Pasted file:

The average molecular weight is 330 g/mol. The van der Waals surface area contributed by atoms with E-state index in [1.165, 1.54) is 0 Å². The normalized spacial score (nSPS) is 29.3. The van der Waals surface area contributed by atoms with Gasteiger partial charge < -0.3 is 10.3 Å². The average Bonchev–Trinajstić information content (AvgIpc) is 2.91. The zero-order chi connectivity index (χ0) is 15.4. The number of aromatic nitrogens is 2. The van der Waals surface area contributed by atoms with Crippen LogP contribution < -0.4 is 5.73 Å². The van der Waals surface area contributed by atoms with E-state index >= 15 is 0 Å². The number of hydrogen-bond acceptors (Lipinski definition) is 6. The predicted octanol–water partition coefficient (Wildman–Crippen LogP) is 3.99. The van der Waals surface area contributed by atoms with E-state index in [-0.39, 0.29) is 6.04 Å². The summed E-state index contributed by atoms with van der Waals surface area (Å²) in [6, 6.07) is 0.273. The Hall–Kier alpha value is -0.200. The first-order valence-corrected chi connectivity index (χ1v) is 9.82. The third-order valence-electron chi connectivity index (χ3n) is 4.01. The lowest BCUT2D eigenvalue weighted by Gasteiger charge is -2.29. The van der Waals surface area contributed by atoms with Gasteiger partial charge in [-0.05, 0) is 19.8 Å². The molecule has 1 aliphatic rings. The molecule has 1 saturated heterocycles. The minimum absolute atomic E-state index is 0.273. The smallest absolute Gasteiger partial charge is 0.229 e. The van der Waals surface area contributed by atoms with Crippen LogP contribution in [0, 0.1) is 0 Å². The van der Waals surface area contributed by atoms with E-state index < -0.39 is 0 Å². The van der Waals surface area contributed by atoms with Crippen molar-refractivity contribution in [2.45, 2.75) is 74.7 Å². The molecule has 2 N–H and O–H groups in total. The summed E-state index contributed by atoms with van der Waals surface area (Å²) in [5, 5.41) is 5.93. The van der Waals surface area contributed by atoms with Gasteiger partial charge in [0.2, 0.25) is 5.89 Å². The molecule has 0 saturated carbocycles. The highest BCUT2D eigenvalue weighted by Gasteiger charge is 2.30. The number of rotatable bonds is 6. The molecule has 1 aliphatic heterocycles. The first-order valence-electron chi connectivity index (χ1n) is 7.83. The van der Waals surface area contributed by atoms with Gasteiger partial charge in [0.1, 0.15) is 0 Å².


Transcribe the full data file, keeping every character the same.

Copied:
The average molecular weight is 330 g/mol. The van der Waals surface area contributed by atoms with E-state index in [1.165, 1.54) is 0 Å². The normalized spacial score (nSPS) is 29.3. The van der Waals surface area contributed by atoms with Gasteiger partial charge < -0.3 is 10.3 Å². The average Bonchev–Trinajstić information content (AvgIpc) is 2.91. The zero-order chi connectivity index (χ0) is 15.4. The number of aromatic nitrogens is 2. The van der Waals surface area contributed by atoms with Crippen LogP contribution < -0.4 is 5.73 Å². The van der Waals surface area contributed by atoms with E-state index >= 15 is 0 Å². The number of hydrogen-bond acceptors (Lipinski definition) is 6. The predicted octanol–water partition coefficient (Wildman–Crippen LogP) is 3.99. The van der Waals surface area contributed by atoms with E-state index in [-0.39, 0.29) is 6.04 Å². The summed E-state index contributed by atoms with van der Waals surface area (Å²) in [6, 6.07) is 0.273. The Hall–Kier alpha value is -0.200. The first-order valence-corrected chi connectivity index (χ1v) is 9.82. The third-order valence-electron chi connectivity index (χ3n) is 4.01. The lowest BCUT2D eigenvalue weighted by Gasteiger charge is -2.29. The van der Waals surface area contributed by atoms with Gasteiger partial charge in [-0.05, 0) is 19.8 Å². The molecule has 1 aliphatic rings. The molecule has 1 saturated heterocycles. The minimum absolute atomic E-state index is 0.273. The smallest absolute Gasteiger partial charge is 0.229 e. The van der Waals surface area contributed by atoms with Crippen LogP contribution in [0, 0.1) is 0 Å². The van der Waals surface area contributed by atoms with E-state index < -0.39 is 0 Å². The van der Waals surface area contributed by atoms with Crippen molar-refractivity contribution in [2.45, 2.75) is 74.7 Å². The molecule has 2 N–H and O–H groups in total. The summed E-state index contributed by atoms with van der Waals surface area (Å²) in [5, 5.41) is 5.93. The van der Waals surface area contributed by atoms with Gasteiger partial charge in [0.2, 0.25) is 5.89 Å². The molecule has 0 saturated carbocycles. The highest BCUT2D eigenvalue weighted by Gasteiger charge is 2.30. The number of rotatable bonds is 6. The molecule has 1 aliphatic heterocycles. The first-order valence-electron chi connectivity index (χ1n) is 7.83. The van der Waals surface area contributed by atoms with Gasteiger partial charge in [0.1, 0.15) is 0 Å².